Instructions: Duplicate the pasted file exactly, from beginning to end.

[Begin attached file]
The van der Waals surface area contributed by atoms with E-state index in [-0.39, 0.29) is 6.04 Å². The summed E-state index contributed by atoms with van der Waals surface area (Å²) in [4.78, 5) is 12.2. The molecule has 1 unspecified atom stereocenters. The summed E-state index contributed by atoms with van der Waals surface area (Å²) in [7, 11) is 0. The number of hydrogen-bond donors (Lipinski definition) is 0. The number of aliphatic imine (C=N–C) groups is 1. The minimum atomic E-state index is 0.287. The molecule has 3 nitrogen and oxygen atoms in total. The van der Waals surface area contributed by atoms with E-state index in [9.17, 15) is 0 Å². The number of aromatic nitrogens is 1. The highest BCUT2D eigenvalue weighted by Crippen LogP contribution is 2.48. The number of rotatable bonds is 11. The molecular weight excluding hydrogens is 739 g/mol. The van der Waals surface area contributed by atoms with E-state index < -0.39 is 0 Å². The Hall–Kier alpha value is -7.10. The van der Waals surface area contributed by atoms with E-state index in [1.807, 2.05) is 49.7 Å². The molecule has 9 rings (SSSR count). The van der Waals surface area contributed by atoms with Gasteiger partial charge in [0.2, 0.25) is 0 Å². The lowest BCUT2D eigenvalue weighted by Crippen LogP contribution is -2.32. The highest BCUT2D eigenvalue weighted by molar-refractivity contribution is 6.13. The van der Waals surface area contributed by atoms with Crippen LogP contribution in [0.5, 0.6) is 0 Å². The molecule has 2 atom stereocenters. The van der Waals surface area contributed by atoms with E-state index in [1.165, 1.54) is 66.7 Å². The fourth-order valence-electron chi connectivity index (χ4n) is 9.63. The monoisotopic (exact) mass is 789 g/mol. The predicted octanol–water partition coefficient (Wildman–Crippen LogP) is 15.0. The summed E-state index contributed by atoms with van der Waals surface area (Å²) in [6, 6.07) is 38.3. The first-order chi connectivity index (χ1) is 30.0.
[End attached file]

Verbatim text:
The van der Waals surface area contributed by atoms with E-state index in [-0.39, 0.29) is 6.04 Å². The summed E-state index contributed by atoms with van der Waals surface area (Å²) in [4.78, 5) is 12.2. The molecule has 1 unspecified atom stereocenters. The summed E-state index contributed by atoms with van der Waals surface area (Å²) in [7, 11) is 0. The number of hydrogen-bond donors (Lipinski definition) is 0. The number of aliphatic imine (C=N–C) groups is 1. The minimum atomic E-state index is 0.287. The molecule has 3 nitrogen and oxygen atoms in total. The van der Waals surface area contributed by atoms with E-state index in [9.17, 15) is 0 Å². The number of aromatic nitrogens is 1. The highest BCUT2D eigenvalue weighted by Crippen LogP contribution is 2.48. The number of rotatable bonds is 11. The molecular weight excluding hydrogens is 739 g/mol. The van der Waals surface area contributed by atoms with E-state index < -0.39 is 0 Å². The Hall–Kier alpha value is -7.10. The van der Waals surface area contributed by atoms with E-state index in [1.807, 2.05) is 49.7 Å². The molecule has 9 rings (SSSR count). The van der Waals surface area contributed by atoms with Gasteiger partial charge in [0.2, 0.25) is 0 Å². The lowest BCUT2D eigenvalue weighted by Crippen LogP contribution is -2.32. The highest BCUT2D eigenvalue weighted by molar-refractivity contribution is 6.13. The van der Waals surface area contributed by atoms with Crippen LogP contribution in [0.5, 0.6) is 0 Å². The molecule has 2 atom stereocenters. The van der Waals surface area contributed by atoms with E-state index in [1.165, 1.54) is 66.7 Å². The fourth-order valence-electron chi connectivity index (χ4n) is 9.63. The monoisotopic (exact) mass is 789 g/mol. The predicted octanol–water partition coefficient (Wildman–Crippen LogP) is 15.0. The summed E-state index contributed by atoms with van der Waals surface area (Å²) in [6, 6.07) is 38.3. The first-order chi connectivity index (χ1) is 30.0.